United States District Court, S.D. Georgia, Statesboro Division
CARLOS R. JOHNSON, JR., Plaintiff,
BOBBITT TREVONZA; SANDY JACKSON; LIEUTENANT SHARP; SERGEANT ANTHONY; OFFICER FIRST SHIFT; JOHN DOE 1; and JOHN DOE 2, Defendants.
ORDER AND MAGISTRATE JUDGE'S REPORT AND
STAN BAKER UNITED STATES MAGISTRATE JUDGE.
an inmate at Augusta State Medical Prison in Grovetown,
Georgia, brought this suit contesting certain conditions of
his confinement while he was housed at Georgia State Prison
in Reidsville, Georgia. (Doc. 1.) For the reasons which
follow, the Court DENIES Plaintiff's
Motion for Leave to Proceed in Forma Pauperis. (Doc.
2.) Additionally, I RECOMMEND that the Court
DISMISS without prejudice Plaintiff's
Complaint, (doc. 1), and DIRECT the Clerk of
Court to CLOSE this case. I also
RECOMMEND that the Court
DENY Plaintiff in forma pauperis
status on appeal.
filed a Complaint on July 31, 2017, alleging that Defendants
assaulted him. (Doc. 1, p. 5.) Plaintiff requests
compensatory damages from each Defendant in the amount of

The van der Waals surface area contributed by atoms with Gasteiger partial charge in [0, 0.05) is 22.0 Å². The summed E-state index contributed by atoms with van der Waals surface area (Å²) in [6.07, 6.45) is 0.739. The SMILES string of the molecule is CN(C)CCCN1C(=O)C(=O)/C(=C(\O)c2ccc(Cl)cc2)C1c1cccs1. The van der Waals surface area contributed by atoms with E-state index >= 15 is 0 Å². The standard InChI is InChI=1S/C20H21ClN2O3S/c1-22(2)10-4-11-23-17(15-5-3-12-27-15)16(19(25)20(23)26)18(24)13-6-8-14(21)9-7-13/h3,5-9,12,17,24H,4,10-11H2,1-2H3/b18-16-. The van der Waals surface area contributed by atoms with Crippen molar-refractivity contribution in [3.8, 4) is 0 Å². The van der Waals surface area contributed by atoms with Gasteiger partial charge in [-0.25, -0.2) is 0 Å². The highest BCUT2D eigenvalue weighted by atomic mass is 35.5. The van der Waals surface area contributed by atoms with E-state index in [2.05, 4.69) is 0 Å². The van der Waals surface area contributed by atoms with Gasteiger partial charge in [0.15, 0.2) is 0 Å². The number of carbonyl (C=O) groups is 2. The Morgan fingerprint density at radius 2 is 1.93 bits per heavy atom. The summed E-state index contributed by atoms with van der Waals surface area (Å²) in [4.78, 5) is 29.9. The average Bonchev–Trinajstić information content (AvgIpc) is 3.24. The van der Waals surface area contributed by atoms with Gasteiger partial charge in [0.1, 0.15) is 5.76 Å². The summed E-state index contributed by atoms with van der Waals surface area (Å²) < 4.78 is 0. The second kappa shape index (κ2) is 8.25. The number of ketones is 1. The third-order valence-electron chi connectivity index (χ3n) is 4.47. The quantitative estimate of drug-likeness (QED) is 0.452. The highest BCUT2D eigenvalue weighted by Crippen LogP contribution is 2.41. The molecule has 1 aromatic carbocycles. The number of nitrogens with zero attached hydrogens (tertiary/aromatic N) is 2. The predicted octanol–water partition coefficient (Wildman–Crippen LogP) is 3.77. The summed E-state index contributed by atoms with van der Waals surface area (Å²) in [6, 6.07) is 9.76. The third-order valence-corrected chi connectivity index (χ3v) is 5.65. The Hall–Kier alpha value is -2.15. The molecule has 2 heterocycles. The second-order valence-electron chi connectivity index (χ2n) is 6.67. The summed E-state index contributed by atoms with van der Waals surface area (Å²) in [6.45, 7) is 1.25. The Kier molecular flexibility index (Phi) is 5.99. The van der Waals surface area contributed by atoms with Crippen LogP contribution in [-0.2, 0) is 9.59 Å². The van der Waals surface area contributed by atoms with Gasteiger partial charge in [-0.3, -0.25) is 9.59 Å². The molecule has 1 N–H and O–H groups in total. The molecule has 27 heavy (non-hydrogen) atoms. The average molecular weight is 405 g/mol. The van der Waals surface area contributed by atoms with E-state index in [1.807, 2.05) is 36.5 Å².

$50, 000, as well as $60, 000 in punitive damages.
seeks to bring this action in forma pauperis and
pursuant to 42 U.S.C. § 1983. Under 28 U.S.C. §
1915(a)(1), the Court may authorize the filing of a civil
lawsuit without the prepayment of fees if the plaintiff
submits an affidavit that includes a statement of all of his
assets and shows an inability to pay the filing fee and also
includes a statement of the nature of the action which shows
that he is entitled to redress. Even if the plaintiff proves
indigence, the Court must dismiss the action if it is
frivolous or malicious, or fails to state a claim upon which
relief may be granted. 28 U.S.C. §§
1915(e)(2)(B)(i)-(ii). Additionally, pursuant to 28 U.S.C.
§ 1915A, the Court must review a complaint in which a
prisoner seeks redress from a governmental entity. Upon such
screening, the Court must dismiss a complaint, or any portion
thereof, that is frivolous or malicious, or fails to state a